Opinion: Countering Drug Use – and Denial – in the Jewish Community

(Phot by ep_jhu, Creative Commons license)

“It’s time that we stopped denying that this crisis has come to us and start thinking of ways to address it,” writes Bethany Mandel in an opinion piece in The Forward about what she calls the “Jewish opioid epidemic.”

The evidence, she says, comes in the shocking statistics emerging from Orthodox communities about deaths from drug overdoses. But, she says, the numbers don’t tell the whole story. A number of community organizations, including Operation Survival and Amudim, work with people to counter addiction.

Rabbi Zvi Gluck is the director of an organization called Amudim that helps young people who get involved with drugs. Gluck told me that these numbers don’t even include older Jews, whose families are withholding the cause of their relative’s death from the wider community.

“We did not see this 10 years ago,” Gluck told me. “We’re seeing a huge increase of people reaching out for help, even though there is a stigma.”

More evidence, says Mandel, can be found in the fact that Narcan kits, which are used to counteract overdoses, are increasingly being made available within the community.

The strongest evidence for a Jewish opioid epidemic comes in the guise of Hatzolah ambulances now carrying Narcan, a medication that treats narcotic overdoses. And it’s not only Hatzolah ambulances — Narcan is distributed to faith leaders, and to family and friends of those addicted, not to mention to the addicts themselves.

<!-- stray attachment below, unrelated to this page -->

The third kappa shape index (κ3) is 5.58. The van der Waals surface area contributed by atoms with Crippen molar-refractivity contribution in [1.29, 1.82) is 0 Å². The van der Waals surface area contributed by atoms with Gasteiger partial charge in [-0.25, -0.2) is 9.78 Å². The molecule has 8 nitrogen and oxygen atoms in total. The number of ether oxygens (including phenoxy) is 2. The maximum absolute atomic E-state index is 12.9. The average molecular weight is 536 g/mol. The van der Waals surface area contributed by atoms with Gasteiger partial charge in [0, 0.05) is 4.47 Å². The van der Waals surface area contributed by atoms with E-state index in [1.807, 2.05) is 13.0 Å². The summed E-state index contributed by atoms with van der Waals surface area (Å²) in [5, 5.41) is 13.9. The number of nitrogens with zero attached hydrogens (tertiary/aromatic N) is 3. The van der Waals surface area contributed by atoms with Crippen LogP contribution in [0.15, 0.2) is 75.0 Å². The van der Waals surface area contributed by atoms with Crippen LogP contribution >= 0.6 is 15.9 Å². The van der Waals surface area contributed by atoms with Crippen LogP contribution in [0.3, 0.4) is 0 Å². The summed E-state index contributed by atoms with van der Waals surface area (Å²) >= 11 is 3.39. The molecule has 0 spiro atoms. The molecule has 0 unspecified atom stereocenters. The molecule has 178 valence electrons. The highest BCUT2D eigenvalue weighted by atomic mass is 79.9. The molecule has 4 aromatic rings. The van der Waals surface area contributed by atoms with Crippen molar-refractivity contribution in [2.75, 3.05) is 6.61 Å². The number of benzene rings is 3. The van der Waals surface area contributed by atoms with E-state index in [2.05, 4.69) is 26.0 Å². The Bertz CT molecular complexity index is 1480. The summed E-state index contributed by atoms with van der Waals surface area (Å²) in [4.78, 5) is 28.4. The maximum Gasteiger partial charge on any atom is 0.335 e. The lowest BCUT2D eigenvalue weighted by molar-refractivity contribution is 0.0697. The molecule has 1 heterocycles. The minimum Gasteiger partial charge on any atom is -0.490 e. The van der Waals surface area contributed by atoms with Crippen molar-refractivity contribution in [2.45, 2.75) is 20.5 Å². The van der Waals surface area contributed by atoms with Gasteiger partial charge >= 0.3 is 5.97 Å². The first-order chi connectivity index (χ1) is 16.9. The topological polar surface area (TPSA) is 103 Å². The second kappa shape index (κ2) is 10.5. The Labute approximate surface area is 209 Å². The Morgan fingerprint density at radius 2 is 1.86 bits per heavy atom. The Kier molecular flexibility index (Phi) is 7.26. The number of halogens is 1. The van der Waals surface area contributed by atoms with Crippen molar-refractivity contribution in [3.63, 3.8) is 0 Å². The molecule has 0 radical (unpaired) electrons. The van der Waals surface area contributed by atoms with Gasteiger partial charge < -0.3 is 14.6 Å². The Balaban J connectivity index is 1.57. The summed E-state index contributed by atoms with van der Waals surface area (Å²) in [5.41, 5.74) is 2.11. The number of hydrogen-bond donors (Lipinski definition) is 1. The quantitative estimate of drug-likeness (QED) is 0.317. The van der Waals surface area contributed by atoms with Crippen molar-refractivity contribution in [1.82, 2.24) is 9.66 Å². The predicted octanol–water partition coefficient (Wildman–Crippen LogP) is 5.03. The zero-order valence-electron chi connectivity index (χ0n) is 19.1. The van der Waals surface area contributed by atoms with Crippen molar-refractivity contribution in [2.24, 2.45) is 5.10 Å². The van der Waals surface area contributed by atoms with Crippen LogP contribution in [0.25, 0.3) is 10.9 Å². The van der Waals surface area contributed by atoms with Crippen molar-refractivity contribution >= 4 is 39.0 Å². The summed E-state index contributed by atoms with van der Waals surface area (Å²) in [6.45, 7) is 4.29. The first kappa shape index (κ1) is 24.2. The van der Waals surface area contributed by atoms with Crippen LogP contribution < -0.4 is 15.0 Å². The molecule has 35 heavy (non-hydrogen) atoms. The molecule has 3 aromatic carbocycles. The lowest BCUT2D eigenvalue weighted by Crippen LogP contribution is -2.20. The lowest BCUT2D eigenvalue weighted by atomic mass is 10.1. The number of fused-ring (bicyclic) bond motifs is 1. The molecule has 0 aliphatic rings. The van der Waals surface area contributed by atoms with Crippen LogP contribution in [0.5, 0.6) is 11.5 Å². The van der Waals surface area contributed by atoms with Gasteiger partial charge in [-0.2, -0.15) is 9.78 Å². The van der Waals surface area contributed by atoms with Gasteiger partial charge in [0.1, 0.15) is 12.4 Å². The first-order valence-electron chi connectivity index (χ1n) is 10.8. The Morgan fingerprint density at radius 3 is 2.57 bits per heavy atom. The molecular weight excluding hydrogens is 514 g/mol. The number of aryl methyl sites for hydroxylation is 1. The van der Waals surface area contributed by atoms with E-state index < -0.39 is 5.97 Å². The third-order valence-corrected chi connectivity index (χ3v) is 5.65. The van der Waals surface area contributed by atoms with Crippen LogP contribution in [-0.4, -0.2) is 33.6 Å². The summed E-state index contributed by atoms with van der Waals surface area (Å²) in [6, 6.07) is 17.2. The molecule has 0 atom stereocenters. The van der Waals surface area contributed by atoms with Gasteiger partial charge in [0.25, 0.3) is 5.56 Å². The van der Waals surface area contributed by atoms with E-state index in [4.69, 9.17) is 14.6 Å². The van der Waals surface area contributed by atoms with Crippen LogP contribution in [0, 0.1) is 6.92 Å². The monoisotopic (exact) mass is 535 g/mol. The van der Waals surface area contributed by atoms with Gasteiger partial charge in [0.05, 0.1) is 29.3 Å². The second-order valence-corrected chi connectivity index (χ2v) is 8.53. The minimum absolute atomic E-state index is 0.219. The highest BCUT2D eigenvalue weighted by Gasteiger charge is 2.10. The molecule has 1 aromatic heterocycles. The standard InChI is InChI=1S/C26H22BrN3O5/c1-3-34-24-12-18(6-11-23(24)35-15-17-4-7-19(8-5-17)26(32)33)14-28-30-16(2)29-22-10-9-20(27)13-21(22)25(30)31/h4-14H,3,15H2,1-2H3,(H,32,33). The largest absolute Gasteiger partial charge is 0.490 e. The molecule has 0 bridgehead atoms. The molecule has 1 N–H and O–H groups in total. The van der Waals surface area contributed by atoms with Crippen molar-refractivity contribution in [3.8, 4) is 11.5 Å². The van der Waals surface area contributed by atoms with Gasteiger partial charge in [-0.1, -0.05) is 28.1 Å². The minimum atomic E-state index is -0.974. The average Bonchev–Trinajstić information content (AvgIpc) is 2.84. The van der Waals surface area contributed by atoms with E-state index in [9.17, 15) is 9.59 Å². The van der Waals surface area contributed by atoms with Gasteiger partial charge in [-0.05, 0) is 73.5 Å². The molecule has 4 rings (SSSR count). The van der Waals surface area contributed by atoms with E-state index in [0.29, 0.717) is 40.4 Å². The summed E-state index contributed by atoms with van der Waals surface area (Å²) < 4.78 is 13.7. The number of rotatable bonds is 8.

As part of the New York City and State Opioid Overdose Awareness Program, Amudim has held events across the area, including one in Brooklyn attended by over 800 people. Present at these events are therapists discussing the clinical aspects of addiction, rabbis tackling the spiritual angle, and a representative from the medical community instructing attendees how to administer CPR and Narcan. Those present are offered a kit.

In a follow-up piece the next day, Mandel said that the response to her article had been “overwhelming,” and she quoted from numerous stories that people related to her.

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  1. Pingback: – Opioid Addiction in the Greek Community

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